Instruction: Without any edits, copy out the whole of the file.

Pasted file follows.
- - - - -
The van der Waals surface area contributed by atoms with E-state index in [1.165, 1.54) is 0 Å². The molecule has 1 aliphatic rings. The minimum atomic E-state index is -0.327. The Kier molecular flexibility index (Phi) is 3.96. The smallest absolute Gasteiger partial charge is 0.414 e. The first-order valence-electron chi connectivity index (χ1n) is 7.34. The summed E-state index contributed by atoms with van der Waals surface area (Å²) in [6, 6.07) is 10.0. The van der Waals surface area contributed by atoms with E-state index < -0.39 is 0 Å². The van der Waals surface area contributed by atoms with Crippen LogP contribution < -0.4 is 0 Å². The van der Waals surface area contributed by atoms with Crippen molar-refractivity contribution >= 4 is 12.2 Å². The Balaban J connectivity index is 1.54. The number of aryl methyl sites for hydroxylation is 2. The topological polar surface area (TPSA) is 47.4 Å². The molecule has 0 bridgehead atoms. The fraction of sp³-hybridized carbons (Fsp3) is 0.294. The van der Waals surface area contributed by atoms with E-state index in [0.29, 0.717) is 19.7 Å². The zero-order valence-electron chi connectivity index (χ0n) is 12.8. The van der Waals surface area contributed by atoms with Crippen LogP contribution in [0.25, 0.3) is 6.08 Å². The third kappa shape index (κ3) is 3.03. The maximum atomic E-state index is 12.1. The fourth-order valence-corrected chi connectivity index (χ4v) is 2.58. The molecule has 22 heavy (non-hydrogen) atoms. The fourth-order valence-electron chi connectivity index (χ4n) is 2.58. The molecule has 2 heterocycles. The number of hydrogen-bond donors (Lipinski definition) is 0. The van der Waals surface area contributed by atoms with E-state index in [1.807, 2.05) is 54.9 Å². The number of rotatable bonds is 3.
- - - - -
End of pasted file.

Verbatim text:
The van der Waals surface area contributed by atoms with E-state index in [1.165, 1.54) is 0 Å². The molecule has 1 aliphatic rings. The minimum atomic E-state index is -0.327. The Kier molecular flexibility index (Phi) is 3.96. The smallest absolute Gasteiger partial charge is 0.414 e. The first-order valence-electron chi connectivity index (χ1n) is 7.34. The summed E-state index contributed by atoms with van der Waals surface area (Å²) in [6, 6.07) is 10.0. The van der Waals surface area contributed by atoms with E-state index < -0.39 is 0 Å². The van der Waals surface area contributed by atoms with Crippen LogP contribution < -0.4 is 0 Å². The van der Waals surface area contributed by atoms with Crippen molar-refractivity contribution >= 4 is 12.2 Å². The Balaban J connectivity index is 1.54. The number of aryl methyl sites for hydroxylation is 2. The topological polar surface area (TPSA) is 47.4 Å². The molecule has 0 bridgehead atoms. The fraction of sp³-hybridized carbons (Fsp3) is 0.294. The van der Waals surface area contributed by atoms with E-state index in [0.29, 0.717) is 19.7 Å². The zero-order valence-electron chi connectivity index (χ0n) is 12.8. The van der Waals surface area contributed by atoms with Crippen LogP contribution in [0.25, 0.3) is 6.08 Å². The third kappa shape index (κ3) is 3.03. The maximum atomic E-state index is 12.1. The fourth-order valence-corrected chi connectivity index (χ4v) is 2.58. The molecule has 22 heavy (non-hydrogen) atoms. The fourth-order valence-electron chi connectivity index (χ4n) is 2.58. The molecule has 2 heterocycles. The number of hydrogen-bond donors (Lipinski definition) is 0. The van der Waals surface area contributed by atoms with E-state index in [1.807, 2.05) is 54.9 Å². The number of rotatable bonds is 3.